My research background is intensive in Cognitive Science, social emotional technology,  non-verbal human communication/expression, augmented reality, and virtual reality. Below, I detail my industry research, graduate school research, and undergraduate research. Each section also lists relevant research methods. 

Industry Research 

Meta - Reality Labs Face Tracking Team

June 2018 - Present


At Meta's Reality Labs, I started as a Research Assistant, was promoted to Senior Research Assistant, and then to Cognitive Research Scientist in January of 2020. My work here centers around human expression-- specifically in the face and in language. For the face tracking team, I am a point of contact for questions regarding facial expression, visemes, research design for face tracking data collection, and data annotations.


  • AR Face Tracking: Point-of-contact for all facial expression-related asks for Meta AR face tracking. Informing engineers and artists on how to capture and model authentic expression.
  • Facebook Auto-generated Avatars: Defined types of facial features for avatars such as facial hair and hair types. Carried out user testing and offered facial science expertise
  • Validating importance of face tracking for avatar tech: Research design & data collection to validate why face tracking is important for avatar tech, especially in multi-user VR environments 
  • Data collection design to train ML models: Designing data collection materials with emphasis in facial expression and visemes. Follows a Facial Action Coding System-based structure

Notable Methods

  • Facial Action Coding System (FACS) Framework
  • Observational research 
  • Research through design 
  • Surveys 
  • Competitive Testing
  • Experiments 
  • Eyetracking
  • Interviews
  • A/B Testing
  • Prototyping

Graduate Research 

University of California, Santa Cruz Social Emotional Technology Lab

October 2020 - Present


In the Social Emotional Technology lab at UCSC, I study how multi-user VR environments can affect collaborative success in meeting use cases where users are represented by stylized avatars.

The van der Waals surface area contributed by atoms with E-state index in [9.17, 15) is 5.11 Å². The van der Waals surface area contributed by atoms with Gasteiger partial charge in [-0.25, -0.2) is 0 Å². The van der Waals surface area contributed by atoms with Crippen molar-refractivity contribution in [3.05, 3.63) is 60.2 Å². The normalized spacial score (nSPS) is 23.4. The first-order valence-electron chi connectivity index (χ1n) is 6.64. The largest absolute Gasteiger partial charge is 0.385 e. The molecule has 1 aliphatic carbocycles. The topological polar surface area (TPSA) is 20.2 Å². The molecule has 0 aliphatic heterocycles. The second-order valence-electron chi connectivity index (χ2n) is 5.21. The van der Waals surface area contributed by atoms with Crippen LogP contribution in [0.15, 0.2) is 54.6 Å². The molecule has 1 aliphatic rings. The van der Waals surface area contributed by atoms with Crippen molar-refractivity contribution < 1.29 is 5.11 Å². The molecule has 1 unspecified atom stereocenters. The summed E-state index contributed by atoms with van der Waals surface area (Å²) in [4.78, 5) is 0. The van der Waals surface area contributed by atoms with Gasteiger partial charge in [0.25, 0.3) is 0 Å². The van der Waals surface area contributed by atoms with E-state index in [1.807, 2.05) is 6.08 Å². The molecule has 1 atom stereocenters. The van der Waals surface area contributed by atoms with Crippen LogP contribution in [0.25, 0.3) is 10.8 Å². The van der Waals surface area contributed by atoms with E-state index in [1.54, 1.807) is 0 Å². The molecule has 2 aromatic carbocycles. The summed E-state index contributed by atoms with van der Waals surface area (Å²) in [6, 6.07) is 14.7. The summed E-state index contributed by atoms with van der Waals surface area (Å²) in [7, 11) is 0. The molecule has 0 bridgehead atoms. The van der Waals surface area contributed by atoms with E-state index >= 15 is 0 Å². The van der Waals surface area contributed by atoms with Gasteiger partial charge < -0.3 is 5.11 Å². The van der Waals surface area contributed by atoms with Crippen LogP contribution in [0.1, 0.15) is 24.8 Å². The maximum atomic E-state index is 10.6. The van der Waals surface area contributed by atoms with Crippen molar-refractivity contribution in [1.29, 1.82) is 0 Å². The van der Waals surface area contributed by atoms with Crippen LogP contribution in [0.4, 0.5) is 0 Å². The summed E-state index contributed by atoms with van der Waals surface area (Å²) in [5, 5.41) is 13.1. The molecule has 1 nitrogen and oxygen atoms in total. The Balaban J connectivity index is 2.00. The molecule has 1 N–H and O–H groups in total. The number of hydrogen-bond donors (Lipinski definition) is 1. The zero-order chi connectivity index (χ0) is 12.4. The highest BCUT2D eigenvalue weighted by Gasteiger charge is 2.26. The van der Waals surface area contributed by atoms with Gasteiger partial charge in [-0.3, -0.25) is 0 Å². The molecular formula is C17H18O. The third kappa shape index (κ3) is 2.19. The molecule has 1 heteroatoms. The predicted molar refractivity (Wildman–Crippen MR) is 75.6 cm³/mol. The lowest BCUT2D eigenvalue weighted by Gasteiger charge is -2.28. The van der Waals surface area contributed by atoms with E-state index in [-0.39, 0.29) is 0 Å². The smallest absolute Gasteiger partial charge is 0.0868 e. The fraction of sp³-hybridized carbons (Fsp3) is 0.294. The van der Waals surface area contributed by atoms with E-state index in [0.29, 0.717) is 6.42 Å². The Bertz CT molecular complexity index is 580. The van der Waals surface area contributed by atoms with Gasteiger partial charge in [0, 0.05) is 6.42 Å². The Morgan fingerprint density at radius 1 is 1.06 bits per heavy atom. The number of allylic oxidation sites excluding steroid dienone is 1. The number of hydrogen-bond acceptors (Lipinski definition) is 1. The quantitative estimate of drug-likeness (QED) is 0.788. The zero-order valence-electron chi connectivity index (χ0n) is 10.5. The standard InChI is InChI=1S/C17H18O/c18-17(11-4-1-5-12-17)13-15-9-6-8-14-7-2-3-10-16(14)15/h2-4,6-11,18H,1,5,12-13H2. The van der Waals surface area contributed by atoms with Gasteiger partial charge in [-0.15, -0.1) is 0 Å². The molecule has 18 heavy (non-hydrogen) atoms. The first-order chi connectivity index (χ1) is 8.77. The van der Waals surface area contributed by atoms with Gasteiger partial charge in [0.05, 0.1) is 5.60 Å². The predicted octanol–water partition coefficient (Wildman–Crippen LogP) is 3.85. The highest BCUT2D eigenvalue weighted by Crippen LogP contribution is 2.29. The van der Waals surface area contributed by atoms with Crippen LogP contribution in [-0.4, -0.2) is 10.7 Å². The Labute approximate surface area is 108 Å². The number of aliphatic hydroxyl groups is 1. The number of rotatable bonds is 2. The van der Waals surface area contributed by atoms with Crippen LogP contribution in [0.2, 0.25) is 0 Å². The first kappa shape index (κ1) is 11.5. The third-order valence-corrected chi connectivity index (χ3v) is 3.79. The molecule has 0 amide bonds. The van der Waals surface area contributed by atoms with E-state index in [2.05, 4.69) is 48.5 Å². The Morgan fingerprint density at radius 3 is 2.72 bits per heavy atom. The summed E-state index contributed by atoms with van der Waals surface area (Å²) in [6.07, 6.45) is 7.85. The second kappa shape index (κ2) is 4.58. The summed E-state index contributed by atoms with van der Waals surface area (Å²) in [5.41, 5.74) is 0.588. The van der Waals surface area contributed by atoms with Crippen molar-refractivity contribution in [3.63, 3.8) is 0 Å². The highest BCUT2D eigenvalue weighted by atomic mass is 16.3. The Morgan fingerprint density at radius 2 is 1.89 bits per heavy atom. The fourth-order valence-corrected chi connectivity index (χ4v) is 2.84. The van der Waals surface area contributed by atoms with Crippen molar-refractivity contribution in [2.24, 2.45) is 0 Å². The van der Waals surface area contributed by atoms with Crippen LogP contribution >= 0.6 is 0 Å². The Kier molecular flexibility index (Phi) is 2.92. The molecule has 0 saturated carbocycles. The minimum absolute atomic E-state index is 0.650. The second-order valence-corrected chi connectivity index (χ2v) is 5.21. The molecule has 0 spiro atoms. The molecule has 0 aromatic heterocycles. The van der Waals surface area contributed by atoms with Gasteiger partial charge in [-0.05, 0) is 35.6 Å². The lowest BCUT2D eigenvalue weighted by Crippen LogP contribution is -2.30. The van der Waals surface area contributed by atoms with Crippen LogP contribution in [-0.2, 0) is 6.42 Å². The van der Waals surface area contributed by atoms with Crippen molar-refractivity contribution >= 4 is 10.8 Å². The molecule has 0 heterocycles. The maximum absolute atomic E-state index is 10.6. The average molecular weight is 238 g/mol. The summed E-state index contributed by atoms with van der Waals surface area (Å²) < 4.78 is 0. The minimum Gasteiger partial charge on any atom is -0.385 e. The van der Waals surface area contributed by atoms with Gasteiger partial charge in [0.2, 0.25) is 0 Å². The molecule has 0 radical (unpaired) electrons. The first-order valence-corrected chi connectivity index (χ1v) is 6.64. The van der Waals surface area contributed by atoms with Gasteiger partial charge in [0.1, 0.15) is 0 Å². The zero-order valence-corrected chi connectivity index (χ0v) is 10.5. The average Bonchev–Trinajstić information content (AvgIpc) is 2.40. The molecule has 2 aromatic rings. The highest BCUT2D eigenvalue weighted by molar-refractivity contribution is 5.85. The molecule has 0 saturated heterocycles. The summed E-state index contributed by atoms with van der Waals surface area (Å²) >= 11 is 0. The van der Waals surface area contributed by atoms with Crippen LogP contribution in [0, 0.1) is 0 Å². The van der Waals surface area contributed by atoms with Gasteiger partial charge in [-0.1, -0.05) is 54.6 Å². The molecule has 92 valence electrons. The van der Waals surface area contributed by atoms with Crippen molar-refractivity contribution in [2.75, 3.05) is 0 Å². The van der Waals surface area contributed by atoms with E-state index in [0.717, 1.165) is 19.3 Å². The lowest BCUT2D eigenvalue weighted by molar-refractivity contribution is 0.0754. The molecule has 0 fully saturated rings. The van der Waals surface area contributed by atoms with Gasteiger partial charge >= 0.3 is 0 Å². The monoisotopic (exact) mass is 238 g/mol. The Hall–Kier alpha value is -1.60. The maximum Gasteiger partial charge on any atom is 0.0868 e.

Master's Thesis 

My M.S. thesis, "Avatar Styles and Choices", seeks to investigate how users choose to design their avatars using environment as a proxy. And, how collaborative creativity performance is affected by both avatar design and environment.  See more of what I'm seeking to investigate below:  

  • What do different avatar styles do for people in Social VR contexts? Is one’s real world identity important when choosing an avatar design
  • What matters when picking an avatar design? (e.g., that the avatar looks like me, that the avatar is fanciful/outlandish)
  • In terms of avatar design, what’s useful to people in an interpersonal context in VR?
  • How does others' avatar style affect how we collaborate with them?
  • How does avatar style affect creativity in groups?

Notable Methods 

  • Experiments 
  • Research Through Design 
  • Landscape Analysis
  • Autobiographical 
  • Ethnography, Autoethnography 
  • Games User Research
  • Literature Reviews 
  • Wizard of Oz
  • Think-Aloud Protocol
  • Affinity Diagramming 
  • Observation


Undergraduate Research 

University of California, Santa Cruz

March 2016 - March 2018


As an undergraduate, I served as a Research Assistant (RA) in three labs: developmental psychology, computational and experimental cognition, and high-level perception. Each lab is detailed below. 

Developmental Psychology 

  • Investigation of moral reasoning in college-aged students
  • Interviewing particiants on controversial scenarios
  • Digitially coding and interpretting data
  • Contributions to final publication

Computational & Experimental Cognition

  • Research in psycholinguistics
  • Investigating articulatory onsets in natural language production
  • Coding video and acoustic data

High-Level Perception 

  • Intensive research on human perception, virtual reality, face perception, and gaze biases
  • Guiding participats through experimental process
  • Coding data using MatLab
  • Bi-Weekly team meetings
  • Contributing author to final publication

Notable Methods 

  • Eyetracking 
  • Interviews 
  • Literature reviews 
  • Think-aloud protocol